My daughter is on the Minimed Paradigm (522, I think), but I get the feeling that many of the pumps are similar, so I'm sure that the benefits I mentioned earlier are the same on the Ping. Vivian's pump is not to be worn in water (although we have accidentally gotten it very wet several times with no problems). We just unhook for baths and swimming. If she is in the water less than 1.5 hours, we just give her a little extra bolus when she is done and hooked back up (or before if her blood sugar is not too low beforehand). When she swims (which is not really frequent for us) we just hook her back up every 1.5 hours or so to give insulin before she goes back in the water (and re-apply sunscreen at the same time).
If you have any more questions, feel free to ask!! Best of luck.
Thanks, I'm feeling pretty sure I want to pursue getting a pump, now I just have to decide which one!
Short answer: Yes. The pump is not a cure, but it is a much more efficient and precise way of delivering insulin. I'm a T1, use a pump, and love it. If I had a T1 child, I would not hesitate for a second in starting him/her on a pump. I've met quite a few young children over the years who have pumps. A few things to consider regarding the different models:
All in all, if it was my child, I'd probably go with the Revel, primarily because of the slightly smaller size, Carelink software, reliability, and integrated CGM capability.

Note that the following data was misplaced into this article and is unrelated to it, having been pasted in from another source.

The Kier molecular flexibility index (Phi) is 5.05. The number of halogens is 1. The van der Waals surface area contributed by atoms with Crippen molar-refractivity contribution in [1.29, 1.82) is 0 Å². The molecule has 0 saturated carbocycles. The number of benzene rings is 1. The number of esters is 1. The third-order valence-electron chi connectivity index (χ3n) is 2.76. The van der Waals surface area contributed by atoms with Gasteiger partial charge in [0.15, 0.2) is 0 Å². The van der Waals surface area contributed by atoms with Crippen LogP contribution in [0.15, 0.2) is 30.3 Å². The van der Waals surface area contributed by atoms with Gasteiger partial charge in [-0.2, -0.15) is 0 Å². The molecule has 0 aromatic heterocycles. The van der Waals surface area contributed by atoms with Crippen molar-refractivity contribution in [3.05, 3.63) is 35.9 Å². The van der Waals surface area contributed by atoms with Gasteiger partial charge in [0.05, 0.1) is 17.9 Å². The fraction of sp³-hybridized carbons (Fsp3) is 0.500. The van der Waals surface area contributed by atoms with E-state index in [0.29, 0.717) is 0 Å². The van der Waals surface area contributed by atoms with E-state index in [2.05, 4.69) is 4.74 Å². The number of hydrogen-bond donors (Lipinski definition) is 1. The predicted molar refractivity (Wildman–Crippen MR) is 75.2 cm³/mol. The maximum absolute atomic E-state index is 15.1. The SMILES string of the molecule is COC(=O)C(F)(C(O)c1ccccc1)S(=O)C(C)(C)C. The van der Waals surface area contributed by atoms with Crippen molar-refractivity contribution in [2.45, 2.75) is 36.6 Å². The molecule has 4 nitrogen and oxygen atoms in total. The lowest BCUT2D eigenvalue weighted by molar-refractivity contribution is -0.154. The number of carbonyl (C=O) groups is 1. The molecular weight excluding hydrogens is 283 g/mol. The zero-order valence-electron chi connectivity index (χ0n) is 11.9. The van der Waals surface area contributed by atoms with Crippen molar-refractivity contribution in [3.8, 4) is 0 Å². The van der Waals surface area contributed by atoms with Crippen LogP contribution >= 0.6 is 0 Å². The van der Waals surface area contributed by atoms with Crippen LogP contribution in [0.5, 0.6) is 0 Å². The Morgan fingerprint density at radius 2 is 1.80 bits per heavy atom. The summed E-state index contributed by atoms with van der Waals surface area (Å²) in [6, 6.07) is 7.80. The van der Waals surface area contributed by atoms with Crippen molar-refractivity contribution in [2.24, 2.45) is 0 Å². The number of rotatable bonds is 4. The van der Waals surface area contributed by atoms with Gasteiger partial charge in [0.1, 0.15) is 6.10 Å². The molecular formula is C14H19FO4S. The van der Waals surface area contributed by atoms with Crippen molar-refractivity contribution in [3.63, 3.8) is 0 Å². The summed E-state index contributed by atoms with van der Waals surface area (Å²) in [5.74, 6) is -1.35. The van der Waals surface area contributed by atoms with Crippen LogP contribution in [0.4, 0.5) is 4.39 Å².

If you have concerns about your son wearing it (i.e., will he keep it in? Will he withstand site changes?) get hooked up with your local rep and ask them to loan you a pump to use with saline. It's a great way to practice and see if he will tolerate all this.
There is a HUGE learning curve with pumping. Read the book Pumping Insulin NOW. Be familiar with the terminology, how to set/adjust basals, etc. If you're able to get the pump, play with it. A lot. Practice with your son bolusing, setting temp basals, etc.
And remember that pumping is NOT permanent. At any time, you can stop using the pump and switch back to MDI.
Wow! Thanks for all the information!! It was very helpful!
Hi Cody's Mom, welcome to the Tu family! As I always say to the parents here, I admire you guys so much for all that you do for your kids. I'm Type 1 but wasn't diagnosed until I was 27 so I didn't have to deal with all this during those early years. One day Cody is really going to appreciate all that you're doing to keep him healthy.